The goal of Frye’s utopian fiction author is to create a space for satire as a literary device. He would say that More created his vision of Utopia as a projection of elements from his own society in 16th Century England in order to awaken English readers from the “unconsciousness or inconsistency in the social behavior” he would have seen in his day (Frye 207). However, one does not read The Republic and find a satire against the Greek political heads of state. Plato (along with other philosophers and historians, such as Thucydides) did feel that the government of Athens was too self-interested, and he was explicit in his criticisms of them (Dunkle). In his seventh epistle, he wrote, “all the cities of this time are all together badly administered…and I was of necessity driven to acknowledge, in praise of true philosophy, that through it only is it possible to come to fully conceive justice in public as well as private affairs” (VIIth letter, 324b-326b). The Republic’s aim is not carefully hidden in satire or other literary devices; it is a direct response to the philosopher’s concerns with the way his society was governed.
Fiction is an element in Plato’s work, yet it is not used in the same manner as More’s. As Frye suggests, utopian literature uses fiction to make room for possibilities within the audience’s imagination, making the reader a participant in the work of seeing the author’s vision. In Plato, however, fiction is used to make the citizens of the state believe that they sprang forth from the earth. It is a tool in the creation of the state itself, not a literary device of Plato’s for the readers. Socrates calls these “convenient fictions,” and he justifies them by comparing them to what the poets have done (Republic 106). Yet, while even Socrates admits the story they’re telling the citizens is somewhat preposterous (Republic 106), Plato makes it clear that the purpose of the deception is to “have a good effect in making [the citizens] care more for the commonwealth and for one another” (Republic 107). Thus, even the use of imaginative language has the same instructional purpose throughout the work.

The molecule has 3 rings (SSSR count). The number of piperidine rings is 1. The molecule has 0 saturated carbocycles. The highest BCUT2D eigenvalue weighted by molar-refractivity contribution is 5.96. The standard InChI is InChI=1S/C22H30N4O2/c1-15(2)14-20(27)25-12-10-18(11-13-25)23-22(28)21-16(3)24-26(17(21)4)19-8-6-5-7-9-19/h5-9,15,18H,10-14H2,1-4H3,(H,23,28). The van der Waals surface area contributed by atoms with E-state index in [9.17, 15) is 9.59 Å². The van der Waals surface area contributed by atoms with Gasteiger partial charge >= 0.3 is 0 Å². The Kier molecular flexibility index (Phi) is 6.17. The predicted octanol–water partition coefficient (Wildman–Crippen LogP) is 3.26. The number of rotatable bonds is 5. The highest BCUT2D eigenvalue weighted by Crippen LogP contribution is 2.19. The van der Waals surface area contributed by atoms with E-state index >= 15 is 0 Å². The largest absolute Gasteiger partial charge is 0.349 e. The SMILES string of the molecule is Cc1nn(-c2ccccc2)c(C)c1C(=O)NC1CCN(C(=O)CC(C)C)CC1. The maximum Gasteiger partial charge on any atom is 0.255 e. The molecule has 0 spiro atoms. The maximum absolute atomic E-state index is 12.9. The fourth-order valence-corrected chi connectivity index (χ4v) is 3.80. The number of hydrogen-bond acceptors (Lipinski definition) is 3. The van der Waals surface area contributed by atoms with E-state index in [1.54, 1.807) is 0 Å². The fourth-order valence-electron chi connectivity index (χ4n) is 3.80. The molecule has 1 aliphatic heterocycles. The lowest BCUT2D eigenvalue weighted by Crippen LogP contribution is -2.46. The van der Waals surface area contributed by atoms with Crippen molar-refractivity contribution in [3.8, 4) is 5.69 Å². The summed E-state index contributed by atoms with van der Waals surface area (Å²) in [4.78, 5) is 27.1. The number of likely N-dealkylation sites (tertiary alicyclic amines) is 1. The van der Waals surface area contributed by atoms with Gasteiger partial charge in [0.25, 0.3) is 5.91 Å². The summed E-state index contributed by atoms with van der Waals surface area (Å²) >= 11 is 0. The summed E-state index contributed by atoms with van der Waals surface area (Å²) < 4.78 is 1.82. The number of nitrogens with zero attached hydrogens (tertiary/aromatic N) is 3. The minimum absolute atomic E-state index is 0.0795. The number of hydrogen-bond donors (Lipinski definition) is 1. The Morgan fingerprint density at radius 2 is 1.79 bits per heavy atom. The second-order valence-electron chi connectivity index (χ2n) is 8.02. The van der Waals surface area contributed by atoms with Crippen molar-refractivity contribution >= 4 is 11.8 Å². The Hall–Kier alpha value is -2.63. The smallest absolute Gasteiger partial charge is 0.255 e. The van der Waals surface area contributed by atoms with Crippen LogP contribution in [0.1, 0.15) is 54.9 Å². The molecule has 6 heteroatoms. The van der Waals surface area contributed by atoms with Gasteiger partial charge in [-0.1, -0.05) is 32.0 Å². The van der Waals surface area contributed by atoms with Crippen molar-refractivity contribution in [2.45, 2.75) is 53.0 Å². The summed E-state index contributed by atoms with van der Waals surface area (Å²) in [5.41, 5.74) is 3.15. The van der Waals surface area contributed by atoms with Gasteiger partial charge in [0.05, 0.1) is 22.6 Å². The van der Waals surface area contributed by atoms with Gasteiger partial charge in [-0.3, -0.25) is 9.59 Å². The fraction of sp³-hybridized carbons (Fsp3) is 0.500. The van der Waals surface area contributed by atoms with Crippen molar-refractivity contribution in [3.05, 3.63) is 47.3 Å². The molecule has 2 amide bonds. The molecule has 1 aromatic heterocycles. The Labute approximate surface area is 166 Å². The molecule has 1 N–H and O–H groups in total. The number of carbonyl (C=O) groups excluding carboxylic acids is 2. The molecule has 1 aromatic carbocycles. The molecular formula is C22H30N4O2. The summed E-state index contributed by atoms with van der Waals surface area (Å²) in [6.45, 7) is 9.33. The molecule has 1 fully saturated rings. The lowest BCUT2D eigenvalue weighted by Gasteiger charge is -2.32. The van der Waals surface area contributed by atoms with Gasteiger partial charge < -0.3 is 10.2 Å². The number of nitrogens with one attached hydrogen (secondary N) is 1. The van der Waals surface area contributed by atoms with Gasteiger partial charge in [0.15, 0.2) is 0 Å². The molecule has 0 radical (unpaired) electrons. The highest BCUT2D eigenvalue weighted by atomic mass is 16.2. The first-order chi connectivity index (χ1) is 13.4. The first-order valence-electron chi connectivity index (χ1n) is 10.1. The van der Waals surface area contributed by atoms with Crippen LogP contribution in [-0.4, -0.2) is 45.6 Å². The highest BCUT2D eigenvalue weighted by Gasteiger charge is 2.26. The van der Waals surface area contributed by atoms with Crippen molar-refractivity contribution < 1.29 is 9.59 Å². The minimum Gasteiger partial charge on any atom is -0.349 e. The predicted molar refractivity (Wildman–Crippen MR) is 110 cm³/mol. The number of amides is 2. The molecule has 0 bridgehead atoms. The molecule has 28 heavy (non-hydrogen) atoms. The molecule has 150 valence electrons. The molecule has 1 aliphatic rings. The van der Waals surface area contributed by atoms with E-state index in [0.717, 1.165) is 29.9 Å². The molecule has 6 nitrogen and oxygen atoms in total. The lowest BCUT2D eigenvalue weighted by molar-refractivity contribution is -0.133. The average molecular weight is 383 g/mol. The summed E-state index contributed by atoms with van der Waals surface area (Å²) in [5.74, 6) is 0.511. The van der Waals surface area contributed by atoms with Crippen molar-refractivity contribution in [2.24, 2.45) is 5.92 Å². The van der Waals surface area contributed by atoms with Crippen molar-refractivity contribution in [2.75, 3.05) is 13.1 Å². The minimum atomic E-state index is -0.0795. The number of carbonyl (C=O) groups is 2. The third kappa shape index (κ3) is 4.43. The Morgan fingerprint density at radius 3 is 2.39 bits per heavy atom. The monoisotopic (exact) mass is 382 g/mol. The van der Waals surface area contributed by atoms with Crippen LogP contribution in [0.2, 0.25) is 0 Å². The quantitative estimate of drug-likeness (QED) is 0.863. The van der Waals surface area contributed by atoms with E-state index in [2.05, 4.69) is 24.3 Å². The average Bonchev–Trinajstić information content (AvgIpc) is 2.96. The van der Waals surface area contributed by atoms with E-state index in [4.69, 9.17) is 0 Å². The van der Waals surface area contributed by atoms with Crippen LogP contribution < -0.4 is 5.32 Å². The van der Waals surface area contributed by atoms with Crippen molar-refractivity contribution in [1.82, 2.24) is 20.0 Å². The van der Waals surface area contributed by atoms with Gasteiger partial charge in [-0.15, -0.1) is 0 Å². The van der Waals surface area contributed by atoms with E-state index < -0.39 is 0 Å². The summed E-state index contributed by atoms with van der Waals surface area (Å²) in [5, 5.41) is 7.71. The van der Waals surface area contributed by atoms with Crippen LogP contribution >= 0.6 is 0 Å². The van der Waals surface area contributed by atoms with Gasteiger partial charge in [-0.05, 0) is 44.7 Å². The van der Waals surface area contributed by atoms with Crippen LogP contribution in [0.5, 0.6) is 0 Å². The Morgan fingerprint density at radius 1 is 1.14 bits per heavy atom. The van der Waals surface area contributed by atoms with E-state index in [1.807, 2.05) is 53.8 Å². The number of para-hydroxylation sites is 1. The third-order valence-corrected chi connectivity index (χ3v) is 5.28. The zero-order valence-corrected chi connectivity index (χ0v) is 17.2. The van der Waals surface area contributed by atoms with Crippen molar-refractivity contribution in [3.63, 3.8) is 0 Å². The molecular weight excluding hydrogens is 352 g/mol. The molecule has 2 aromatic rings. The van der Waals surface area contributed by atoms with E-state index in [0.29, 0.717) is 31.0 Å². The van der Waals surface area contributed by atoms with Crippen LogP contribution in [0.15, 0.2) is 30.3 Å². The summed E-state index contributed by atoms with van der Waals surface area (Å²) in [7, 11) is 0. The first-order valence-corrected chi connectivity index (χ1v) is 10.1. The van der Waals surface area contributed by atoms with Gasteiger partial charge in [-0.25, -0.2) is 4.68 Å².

Utopia includes several levels of narrative voice, which is consistent with how Frye describes utopian fiction. The reader has the task of differentiating between the character of Thomas More, the narrator of Raphael Hythloday, and the historical More who authored the work. More holds a level of ambiguity here which makes the reader’s job that much trickier. One can speculate the author’s intentions and make a case for any number of ideas as to whether the historical More actually believed his creation to be a model which societies should emulate. His life was full of differing vantage points– humanist, Catholic, statesman and religious ascetic. As Frederick L. Baumann writes in the Journal of Modern History, “The writer of the Utopia preaching religious toleration seems quite different from the later, bitter religious controversialist. It seems hardly possible that the successful Englishman enjoying to the full the good things of life is the same man who gloried in his hair shirt and the prospect of martyrdom” (Baumann 610). This involves the reader that much more in interpreting the philosophical implications of Utopia – where are we to find the author’s message in the midst of his seemingly counteracting personas?